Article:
Bloggers are considering Norman Mailer’s legacy and parsing a New York Times article about the implications of genetic difference between the races.
Returned to sender: Novelist Norman Mailer, who died Saturday at age 84, commands two pages in the A-section of the Sunday New York Times. His six decades as an acclaimed novelist garnered him a slew of other obituaries in print and online publications.
Book bloggers tip their hats to Mailer. “Seeing it in print, it still feels like a shock,” writes John Freeman at Critical Mass, who also reruns a recent interview he did with Mailer. “[H]ere was a novelist whose vigor and ambition seemed to almost carve an exception in the laws of physiology.” Mark Sarvas finds today’s literary pool devoid of any Mailers at literary Elegant Variation. “There are a lot of young overeducated upstarts and pretenders these days who fancy themselves entitled to be latter-day Mailers. They haven’t an ounce of the real thing. He will not be so readily replaced.”
Writer’s Blog reminds us that Mailer coined the much-beloved term fug. “The word ‘fug’ is thrown around quite a bit on the Internet. But did you know that it was Norman Mailer who coined the word in 1948 in his first book, The Naked and the Dead?”
John Nichols at the Nation’s Online Beat lauds the late rabble-rouser for his tough stance on Bush. “[T]he pugilistic pensman would perhaps be most pleased to have it known that he went down swinging. … He went after George Bush with a fury, and a precision, that was born of his faith that all politicians–including 1969 New York City mayoral candidate Norman Mailer - had to be viewed skeptically. And, when found to be lacking, had to be dealt with using all tools available to a writer who had pocketed two Pulitzers.”
Huffington Post is awash with Mailer remembrances. “More than another death, a time has gone by,” eulogizes television writer and producer Norman Lear. “Mailer was as much a piece of extraordinary theater as he was ‘towering writer.’ … And, reading about this man, this character, himself as startling and colorful as any he’d written, I cried.” Elsewhere on the site, blogger RJ Eskow declares that Mailer shaped his world into its present form. “It’s not a matter of liking Norman Mailer. It never was. Thousands of us, maybe millions, grew up in his umbra, swimming in his turbulent and inconsiderate wake,” he writes. “I suppose I’m grateful for Norman Mailer, but then I can’t conceive of a world where he had never existed. I never had to worry whether a Jew, and a writer, could also be a man. That was my father’s struggle, and Norman’s. It wasn’t mine, or my brothers’. Instead, we wondered whether half-Jewish suburban kids could play rhythm & blues.”
The former prof at One-Way Street is among those shedding no tears: “Mailer was an asshole–and he made sure everyone knew it. In many ways, being an asshole was his life’s work; the Times obituary reminds us that it was a deliberate construct of Mailer’s. Even his novels–especially the late, bloated ones–placed the author’s own audacity in front of the story he had to tell.”
Finally, no one puts it quite like Gawker. “Norman Mailer—Jewish pugilist, a writer equally at home with fiction and fact, a two-time Pulitzer Prize winner, a lover and a hater of women and one of three founders of the Village Voice—died today. He was married repeatedly, and although he did stab his second wife, four more yet followed,” Choire Sicha sums up.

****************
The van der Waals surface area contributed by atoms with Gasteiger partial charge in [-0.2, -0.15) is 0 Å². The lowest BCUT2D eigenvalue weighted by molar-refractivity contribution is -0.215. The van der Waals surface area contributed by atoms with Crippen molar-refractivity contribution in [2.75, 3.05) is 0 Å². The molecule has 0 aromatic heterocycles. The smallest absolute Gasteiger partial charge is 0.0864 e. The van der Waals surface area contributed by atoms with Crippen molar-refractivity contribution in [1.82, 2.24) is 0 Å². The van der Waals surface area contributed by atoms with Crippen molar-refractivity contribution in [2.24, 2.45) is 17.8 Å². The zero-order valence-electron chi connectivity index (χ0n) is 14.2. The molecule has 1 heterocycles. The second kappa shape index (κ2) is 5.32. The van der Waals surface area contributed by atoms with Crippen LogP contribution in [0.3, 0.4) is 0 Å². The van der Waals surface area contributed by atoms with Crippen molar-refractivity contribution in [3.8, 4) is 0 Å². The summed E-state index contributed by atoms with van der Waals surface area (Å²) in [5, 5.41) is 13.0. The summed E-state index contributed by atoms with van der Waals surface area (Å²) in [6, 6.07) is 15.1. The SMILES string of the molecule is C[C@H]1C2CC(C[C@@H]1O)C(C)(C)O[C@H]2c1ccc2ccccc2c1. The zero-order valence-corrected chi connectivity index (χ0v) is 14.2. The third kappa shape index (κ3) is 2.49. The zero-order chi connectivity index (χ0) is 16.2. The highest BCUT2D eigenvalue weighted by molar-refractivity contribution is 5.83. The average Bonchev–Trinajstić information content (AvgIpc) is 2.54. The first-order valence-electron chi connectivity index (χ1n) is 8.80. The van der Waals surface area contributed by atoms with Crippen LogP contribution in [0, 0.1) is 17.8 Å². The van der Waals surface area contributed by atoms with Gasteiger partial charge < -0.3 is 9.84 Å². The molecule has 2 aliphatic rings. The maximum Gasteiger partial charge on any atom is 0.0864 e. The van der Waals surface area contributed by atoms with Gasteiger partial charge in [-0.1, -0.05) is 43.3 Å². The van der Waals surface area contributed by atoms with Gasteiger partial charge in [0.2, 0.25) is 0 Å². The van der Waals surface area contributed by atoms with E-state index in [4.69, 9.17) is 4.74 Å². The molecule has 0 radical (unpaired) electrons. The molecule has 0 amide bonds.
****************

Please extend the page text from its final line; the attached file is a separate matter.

DNA and race: The New York Times grapples with how society will deal with emerging scientific studies on the genetic differences between the races. Some worry that it will spark “a new era of racism,” with racists using fuzzy science to prop up existing biases on race and IQ.
“What is the right response? What should progressives do if and when scientists demonstrate a genetic link between ‘race’ and intelligence?” asks Ted at Blue Mass Group, a Massachusetts-based group blog. “My own view is that such a finding would have, or should have, few if any implications.”
At Eye on DNA, epidemiologist and biotech consulant Dr. Hsien-Hsien Lei stresses the importance of one’s environment. “Here’s what I can say about the influence of genetics on intelligence and performance in everyday life - I don’t even think about it. … What’s important to remember in the discussion about genetics and intelligence is that our genes carry us a certain distance but our environment–the people we come into contact with and the resources that are available to us–is also critically important in determining our future.”
Liberal Jason Malloy at Gene Expression, who was quoted in the article, calls on his fellow liberals to prepare themselves for science that proves racial difference has a genetic basis. “I urged progressives to stop predicating their ideas of justice so religiously on empirical matters which might very well get falsified (leaving the door wide open for rival ideologies). When they do this, open talk or diverse public opinions about genetic differences will not evoke the same level of political threat.”
Another of the bloggers interviewed for the article, Half Sigma, elaborates on his beliefs: “I assure my new readers that I am neither a skinhead nor a white supremacist living in some compound in Idaho stocked with survivalist gear. I am an over-educated professional living in Manhattan. Once upon a time, I too believed the politically correct view that everyone had equal intelligence and it was all a matter of environment.”